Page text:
Monthly Archives: January 2018

Are Sweepstakes Gambling?

to pay or not to pay

When people find out that I am a sweepstaker and have been lucky enough to win some great prizes, I inevitably get asked if I play the lottery.  And I always reply that I don’t because I never pay to win.  Playing games of chance by betting money is gambling.  And many people are surprised to find out that sweepstaking is not gambling.  Sweepstakes always have a free method of entry.  You never have to pay a fee to play or to collect your prize.

Yesterday I came across an interesting article in the news that questioned whether someone opposed to gambling is a hypocrite for entering sweepstakes.  But the issue was a little more complicated than that

The article (found here) discussed vocal anti-gambling “crusader” Kathy Gilroy, who has been responsible for shutting down charity raffles that do not have proper licensure.  Gilroy entered a $25000 sweepstakes at a sweepstakes café and won.

According to the Chicago Tribune, “Gilroy has a history of playing and winning sweepstakes. She said she’s landed prizes including electronics and trips to the Bahamas and California. She once won a big-screen TV from a mechanic, but asked instead for $1,000 in service. A week later, her transmission went out, and she quickly got her money’s worth.”

In a video included with the Tribune article, Gilroy explains that sweepstakes are not gambling because by law you do not have to pay to win.  But what I found interesting about this case, was that the large sum of money won by Gilroy was from a sweepstakes café.  A sweepstakes café, according to Wikipedia is “an establishment that gives away chances to win prizes with the purchase of a product or service, typically internet access or telephone cards.”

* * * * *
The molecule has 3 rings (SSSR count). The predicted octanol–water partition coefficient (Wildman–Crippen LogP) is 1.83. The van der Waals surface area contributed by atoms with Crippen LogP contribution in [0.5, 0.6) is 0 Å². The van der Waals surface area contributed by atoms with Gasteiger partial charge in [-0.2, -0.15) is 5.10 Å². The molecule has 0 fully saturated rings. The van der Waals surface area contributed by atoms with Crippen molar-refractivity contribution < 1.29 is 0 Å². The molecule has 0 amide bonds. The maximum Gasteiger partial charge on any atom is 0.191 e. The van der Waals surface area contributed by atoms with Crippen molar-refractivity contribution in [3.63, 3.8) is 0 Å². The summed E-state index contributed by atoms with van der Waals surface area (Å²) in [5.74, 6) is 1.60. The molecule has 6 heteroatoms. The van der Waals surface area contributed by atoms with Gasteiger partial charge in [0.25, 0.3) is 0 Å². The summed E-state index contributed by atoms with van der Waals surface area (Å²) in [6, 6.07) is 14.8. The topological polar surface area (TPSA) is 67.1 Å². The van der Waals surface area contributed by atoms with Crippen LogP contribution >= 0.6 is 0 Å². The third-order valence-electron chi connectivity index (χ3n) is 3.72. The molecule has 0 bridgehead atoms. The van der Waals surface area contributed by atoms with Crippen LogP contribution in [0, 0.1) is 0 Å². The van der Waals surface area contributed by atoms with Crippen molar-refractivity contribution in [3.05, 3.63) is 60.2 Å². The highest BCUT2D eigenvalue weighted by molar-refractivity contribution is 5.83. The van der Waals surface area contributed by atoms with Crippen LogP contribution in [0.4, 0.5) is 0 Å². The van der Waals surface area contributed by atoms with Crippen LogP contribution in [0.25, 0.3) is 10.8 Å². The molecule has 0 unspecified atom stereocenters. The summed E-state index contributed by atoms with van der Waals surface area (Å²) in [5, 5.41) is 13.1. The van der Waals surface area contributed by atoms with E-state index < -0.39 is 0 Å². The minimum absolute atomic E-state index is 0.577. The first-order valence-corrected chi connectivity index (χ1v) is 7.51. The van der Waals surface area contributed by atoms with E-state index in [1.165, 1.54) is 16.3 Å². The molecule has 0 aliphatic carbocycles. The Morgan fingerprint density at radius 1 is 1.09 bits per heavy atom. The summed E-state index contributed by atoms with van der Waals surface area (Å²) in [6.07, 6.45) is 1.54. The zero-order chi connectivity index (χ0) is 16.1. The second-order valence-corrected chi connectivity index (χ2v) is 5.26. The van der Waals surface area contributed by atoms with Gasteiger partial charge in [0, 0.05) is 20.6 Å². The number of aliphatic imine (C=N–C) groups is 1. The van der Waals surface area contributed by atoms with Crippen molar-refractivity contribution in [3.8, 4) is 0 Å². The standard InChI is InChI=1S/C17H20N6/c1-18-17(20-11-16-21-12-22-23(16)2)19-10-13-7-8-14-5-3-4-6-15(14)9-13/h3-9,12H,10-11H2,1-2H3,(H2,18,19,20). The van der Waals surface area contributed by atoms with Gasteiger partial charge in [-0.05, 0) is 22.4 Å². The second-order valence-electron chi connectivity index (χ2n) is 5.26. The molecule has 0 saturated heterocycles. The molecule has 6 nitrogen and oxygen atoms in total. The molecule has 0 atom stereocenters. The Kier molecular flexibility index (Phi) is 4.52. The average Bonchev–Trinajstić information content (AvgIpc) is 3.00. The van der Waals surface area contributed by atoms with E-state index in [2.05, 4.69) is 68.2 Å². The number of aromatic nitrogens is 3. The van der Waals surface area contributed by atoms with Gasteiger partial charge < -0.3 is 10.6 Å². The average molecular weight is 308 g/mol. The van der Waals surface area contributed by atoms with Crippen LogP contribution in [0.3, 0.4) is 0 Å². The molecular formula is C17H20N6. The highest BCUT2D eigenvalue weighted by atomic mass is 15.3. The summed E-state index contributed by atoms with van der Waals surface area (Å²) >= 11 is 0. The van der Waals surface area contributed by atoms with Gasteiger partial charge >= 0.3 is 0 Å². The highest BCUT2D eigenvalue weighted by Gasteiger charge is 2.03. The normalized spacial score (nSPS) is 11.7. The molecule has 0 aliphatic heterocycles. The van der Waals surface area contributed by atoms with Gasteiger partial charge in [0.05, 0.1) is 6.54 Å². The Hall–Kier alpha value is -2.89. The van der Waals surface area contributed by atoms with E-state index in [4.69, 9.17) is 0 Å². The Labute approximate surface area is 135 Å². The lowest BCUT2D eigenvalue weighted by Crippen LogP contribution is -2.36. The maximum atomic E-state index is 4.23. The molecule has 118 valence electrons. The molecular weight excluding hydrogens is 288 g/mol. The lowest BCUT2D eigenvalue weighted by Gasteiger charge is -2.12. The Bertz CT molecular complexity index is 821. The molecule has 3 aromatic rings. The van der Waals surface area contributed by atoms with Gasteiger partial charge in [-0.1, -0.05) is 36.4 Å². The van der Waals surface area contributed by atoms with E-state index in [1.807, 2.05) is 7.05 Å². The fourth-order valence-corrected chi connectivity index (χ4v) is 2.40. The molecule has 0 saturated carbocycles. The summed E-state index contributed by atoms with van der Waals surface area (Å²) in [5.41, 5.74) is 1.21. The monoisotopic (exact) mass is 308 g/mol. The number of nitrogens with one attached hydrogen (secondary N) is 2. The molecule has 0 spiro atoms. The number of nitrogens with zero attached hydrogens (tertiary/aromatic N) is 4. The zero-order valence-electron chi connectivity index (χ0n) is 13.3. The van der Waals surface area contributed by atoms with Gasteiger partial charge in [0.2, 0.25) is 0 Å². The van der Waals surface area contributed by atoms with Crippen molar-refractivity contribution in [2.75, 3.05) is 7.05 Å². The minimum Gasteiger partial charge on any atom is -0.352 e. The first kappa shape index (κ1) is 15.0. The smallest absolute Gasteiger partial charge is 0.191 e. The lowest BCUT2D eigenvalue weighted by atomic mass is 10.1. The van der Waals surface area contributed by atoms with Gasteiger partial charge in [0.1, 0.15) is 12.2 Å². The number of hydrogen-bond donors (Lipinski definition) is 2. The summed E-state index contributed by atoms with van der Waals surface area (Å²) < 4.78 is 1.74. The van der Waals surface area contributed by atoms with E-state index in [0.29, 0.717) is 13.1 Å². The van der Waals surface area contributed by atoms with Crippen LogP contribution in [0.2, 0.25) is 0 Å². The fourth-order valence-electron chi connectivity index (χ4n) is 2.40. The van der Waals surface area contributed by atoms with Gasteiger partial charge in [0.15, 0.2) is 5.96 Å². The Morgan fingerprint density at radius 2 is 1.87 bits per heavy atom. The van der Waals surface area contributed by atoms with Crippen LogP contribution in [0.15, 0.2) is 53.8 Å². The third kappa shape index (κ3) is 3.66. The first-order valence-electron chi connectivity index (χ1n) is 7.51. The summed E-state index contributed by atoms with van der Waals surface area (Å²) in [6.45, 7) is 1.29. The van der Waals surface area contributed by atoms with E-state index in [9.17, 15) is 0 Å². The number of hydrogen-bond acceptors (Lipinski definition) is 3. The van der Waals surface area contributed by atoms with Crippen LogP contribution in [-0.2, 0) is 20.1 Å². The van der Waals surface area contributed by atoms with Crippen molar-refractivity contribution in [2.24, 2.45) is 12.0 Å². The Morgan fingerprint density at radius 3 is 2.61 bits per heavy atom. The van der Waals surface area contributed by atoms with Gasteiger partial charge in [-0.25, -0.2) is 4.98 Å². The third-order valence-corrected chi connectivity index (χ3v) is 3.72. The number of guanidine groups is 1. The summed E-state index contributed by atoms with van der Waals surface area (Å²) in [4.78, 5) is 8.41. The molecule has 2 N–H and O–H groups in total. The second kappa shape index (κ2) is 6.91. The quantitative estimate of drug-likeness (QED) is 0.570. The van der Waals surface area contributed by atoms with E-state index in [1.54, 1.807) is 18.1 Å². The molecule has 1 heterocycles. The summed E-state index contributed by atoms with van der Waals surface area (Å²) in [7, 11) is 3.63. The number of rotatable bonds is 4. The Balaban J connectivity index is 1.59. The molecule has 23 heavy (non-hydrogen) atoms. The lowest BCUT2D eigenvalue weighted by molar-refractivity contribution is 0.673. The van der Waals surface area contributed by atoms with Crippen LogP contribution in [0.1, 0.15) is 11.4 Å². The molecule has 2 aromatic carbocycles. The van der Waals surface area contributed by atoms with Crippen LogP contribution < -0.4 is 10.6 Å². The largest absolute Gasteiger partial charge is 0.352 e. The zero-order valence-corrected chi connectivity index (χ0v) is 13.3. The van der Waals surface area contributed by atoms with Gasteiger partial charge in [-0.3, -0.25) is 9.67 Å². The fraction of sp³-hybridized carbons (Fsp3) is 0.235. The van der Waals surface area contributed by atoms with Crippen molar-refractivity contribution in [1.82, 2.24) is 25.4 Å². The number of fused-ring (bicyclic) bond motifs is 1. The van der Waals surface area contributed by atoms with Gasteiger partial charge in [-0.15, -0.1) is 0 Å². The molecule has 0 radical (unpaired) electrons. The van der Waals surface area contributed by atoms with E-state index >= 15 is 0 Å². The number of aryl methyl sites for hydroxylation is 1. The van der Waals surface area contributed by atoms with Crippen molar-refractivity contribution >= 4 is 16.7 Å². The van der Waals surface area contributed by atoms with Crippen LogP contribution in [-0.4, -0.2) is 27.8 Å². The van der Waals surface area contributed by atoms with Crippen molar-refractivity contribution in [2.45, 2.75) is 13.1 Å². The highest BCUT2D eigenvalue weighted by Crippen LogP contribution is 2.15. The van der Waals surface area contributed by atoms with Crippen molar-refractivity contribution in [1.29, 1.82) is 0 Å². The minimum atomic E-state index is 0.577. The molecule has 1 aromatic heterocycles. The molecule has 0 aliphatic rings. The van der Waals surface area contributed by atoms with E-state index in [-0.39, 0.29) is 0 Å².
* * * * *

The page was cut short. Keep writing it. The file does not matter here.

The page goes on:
The Tribune uncovered that: “After every fifth visit to a cafe, [Gilroy] got a scratch-off card, which occasionally won her a $5 card to play the machines or entries for the grand prize.”

But it seems to me, that even if the cards are free every fifth visit, she still had to pay to play the other four times.  It was this pay to play that won her entries into the grand prize.

So was it really free entry into the sweepstakes? Her opponents call her a hypocrite.  Yet Gilroy does not differentiate between sweepstakes café wins and conventional sweepstakes wins.

What do you think?

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